Legal Decision-Making Attorneys in Mesa
Our Child Custody Lawyers Serve Families throughout East Valley
In Arizona, the phrase “legal decision-making” replaced the term “child custody” in 2013. In Title 25 of the Arizona Revised Statutes, Marital and Domestic Relations, Chapter 4 specifically refers to all child custody laws in the state of Arizona. These encompass all legal decision-making and parenting time court orders. The consequence of the state’s decision to use legal decision-making over child custody is that Arizona courts don’t decide who gets custody of the children; instead, they determine who has legal decision-making authority over the children.
If you and your spouse are getting a divorce and have children, ensuring that they continue to enjoy the same level of care is one of the most important things to consider. At Edwards & Petersen | PLC, our Mesa legal decision-making attorneys can help you navigate this complicated and often emotionally fraught process.
Legal Decision-Making vs. Parenting Time
Legal decision-making is the legal right of one parent (or both, in shared or joint decisions) to make all non-emergency legal decisions for the child, including choices regarding healthcare, religion, and education. Additionally, legal decision-making means legal custody.
Parenting time refers to each parent’s scheduled access to the child. During this time, the parent is responsible for routine childcare decisions and can make emergency decisions even if they are awarded joint legal decision-making authority.
How Legal Decision-Making Is Determined
The court determines legal decision-making and parenting time based on what is in the best interests of the child.
Contributing factors include:
- The child’s relationship with the parent and other family members, such as siblings
- Issues with one or both parents, such as a history of domestic violence
- The mental and physical health of all parties
- The wishes of the child, if they are of a suitable age and maturity to express those wishes
Arizona law presumes that joint legal decision-making is in the best interest of the child, but this presumption can be overruled.
When deciding to award sole or joint legal decision-making and parenting time, the court considers a number of factors, always with the goal of determining what is best for the child.
These include but are not limited to:
- Agreements reached by the parents (or lack thereof)
- The cause behind a lack of an agreement
- The parents’ ability to cooperate with each other
- Logistic issues
Third-Party Legal Decision-Making Rights
In Arizona, a ‘third party’ (someone other than the child’s legal parent) can petition for legal decision-making authority or visitation.
In order to do this, the third party needs to show that:
- He/she is in loco parentis to the child. This term comes from the Latin for ‘in place of the parent’ and refers to a person who assumes parental status and responsibilities for the child.
- It would not be in the child’s best interests to be placed in the care of either parent seeking legal decision-making powers.
- A court of ‘competent jurisdiction’ has neither entered or approved an order relating to parenting time or legal decision-making in the 12 months before the third party made his/her petition. This time frame may be circumnavigated if the petitioner can prove that the child’s existing environment is endangering his/her mental, physical, or emotional health.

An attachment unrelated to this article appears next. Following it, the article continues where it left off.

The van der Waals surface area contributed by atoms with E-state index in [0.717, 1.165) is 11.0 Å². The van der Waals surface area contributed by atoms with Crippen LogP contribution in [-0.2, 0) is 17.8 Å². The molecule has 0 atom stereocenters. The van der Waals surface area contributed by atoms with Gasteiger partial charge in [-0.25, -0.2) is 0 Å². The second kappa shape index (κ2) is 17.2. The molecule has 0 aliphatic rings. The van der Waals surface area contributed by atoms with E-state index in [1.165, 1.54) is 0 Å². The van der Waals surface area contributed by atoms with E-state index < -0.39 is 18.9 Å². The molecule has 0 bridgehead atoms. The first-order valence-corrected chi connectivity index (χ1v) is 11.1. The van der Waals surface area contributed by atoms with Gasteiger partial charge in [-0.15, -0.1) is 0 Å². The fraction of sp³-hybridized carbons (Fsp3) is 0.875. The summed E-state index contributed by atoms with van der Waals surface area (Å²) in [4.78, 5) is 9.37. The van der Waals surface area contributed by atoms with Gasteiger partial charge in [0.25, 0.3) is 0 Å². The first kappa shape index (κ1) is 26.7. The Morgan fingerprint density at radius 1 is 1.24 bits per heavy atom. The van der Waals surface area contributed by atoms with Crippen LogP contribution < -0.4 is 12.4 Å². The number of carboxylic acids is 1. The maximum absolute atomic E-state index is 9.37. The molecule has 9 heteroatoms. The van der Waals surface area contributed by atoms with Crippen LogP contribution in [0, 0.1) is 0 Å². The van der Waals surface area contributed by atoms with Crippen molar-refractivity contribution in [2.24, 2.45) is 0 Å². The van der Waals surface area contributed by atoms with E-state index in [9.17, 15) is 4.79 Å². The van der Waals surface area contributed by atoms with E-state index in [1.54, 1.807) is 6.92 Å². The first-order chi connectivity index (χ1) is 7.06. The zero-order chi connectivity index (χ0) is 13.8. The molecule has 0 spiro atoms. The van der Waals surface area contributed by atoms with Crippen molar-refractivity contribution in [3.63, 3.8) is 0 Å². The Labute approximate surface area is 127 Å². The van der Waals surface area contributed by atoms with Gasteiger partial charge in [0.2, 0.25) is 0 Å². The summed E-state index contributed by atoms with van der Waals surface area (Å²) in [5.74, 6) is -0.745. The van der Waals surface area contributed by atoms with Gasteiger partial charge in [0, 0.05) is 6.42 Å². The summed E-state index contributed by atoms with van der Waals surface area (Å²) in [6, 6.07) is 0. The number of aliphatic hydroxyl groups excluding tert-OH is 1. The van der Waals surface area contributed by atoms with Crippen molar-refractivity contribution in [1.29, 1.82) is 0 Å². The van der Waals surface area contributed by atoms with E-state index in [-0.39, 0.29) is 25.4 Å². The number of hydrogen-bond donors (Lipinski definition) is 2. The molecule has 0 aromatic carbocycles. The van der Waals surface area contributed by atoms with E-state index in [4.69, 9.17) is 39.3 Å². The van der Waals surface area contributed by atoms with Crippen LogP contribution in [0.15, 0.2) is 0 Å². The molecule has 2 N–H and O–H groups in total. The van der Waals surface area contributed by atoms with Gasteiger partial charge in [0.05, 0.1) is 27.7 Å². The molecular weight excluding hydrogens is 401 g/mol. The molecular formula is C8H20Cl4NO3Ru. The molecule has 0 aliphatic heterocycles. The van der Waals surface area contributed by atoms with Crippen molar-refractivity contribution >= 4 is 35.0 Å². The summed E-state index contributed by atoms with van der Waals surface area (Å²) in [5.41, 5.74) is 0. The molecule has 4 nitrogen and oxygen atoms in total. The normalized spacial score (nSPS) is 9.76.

Additionally, the third party must also prove one of the following:
- At least one of the child’s legal parents is deceased.
- The legal parents of the child were not married to one another when the petition was filed.
- A Dissolution of Marriage or Legal Separation of the child’s legal parents was pending at the time the petition was filed.
Arizona Child Custody Relocation
If you share joint or legal custody and want to relocate, you must provide your child’s other parent with an advanced notice of your move. That parent can then petition the court to stop the relocation.
During a relocation case, a judge’s primary concern is for the welfare of the child. They will consider the following when determining if a relocation is in the best interest of the child:
- The reason for moving
- Whether or not the quality of life will improve for the child
- The relationship between the child and each parent
- What the relationship will look like for the child and the parent that doesn’t move
- The child’s relationship with any siblings
- The adjustment the child will have to go through
- The child’s preference (if they are old enough)
The parent that is moving has the burden of proving that a move is in the child’s best interest. It’s important that you have legal help if you are trying to relocate or if your child’s other parent is trying to relocate. The team at Edwards & Petersen | PLC can help.
Hire a Skilled Family Law Attorney
With so much at stake and so many variables to consider, you need an attorney experienced in Arizona family law to help prove that you are the parent who should have legal decision-making authority for your child. The Mesa child custody attorneys at Edwards & Petersen | PLC are prepared to fight for you whether we resolve your case through mediation or litigation.
Brian was amazing throughout the entire legal process! I had several lawyers working on my case, but Brian was the only one ...- Kevin C.
I came in for a consultation to file paperwork on my own and they went over the paperwork page by page with me and answered ...- Sherrie W.
This organization was very professional and helpful during a trying time. I would recommend them to anyone in need of a great ...- Paul F.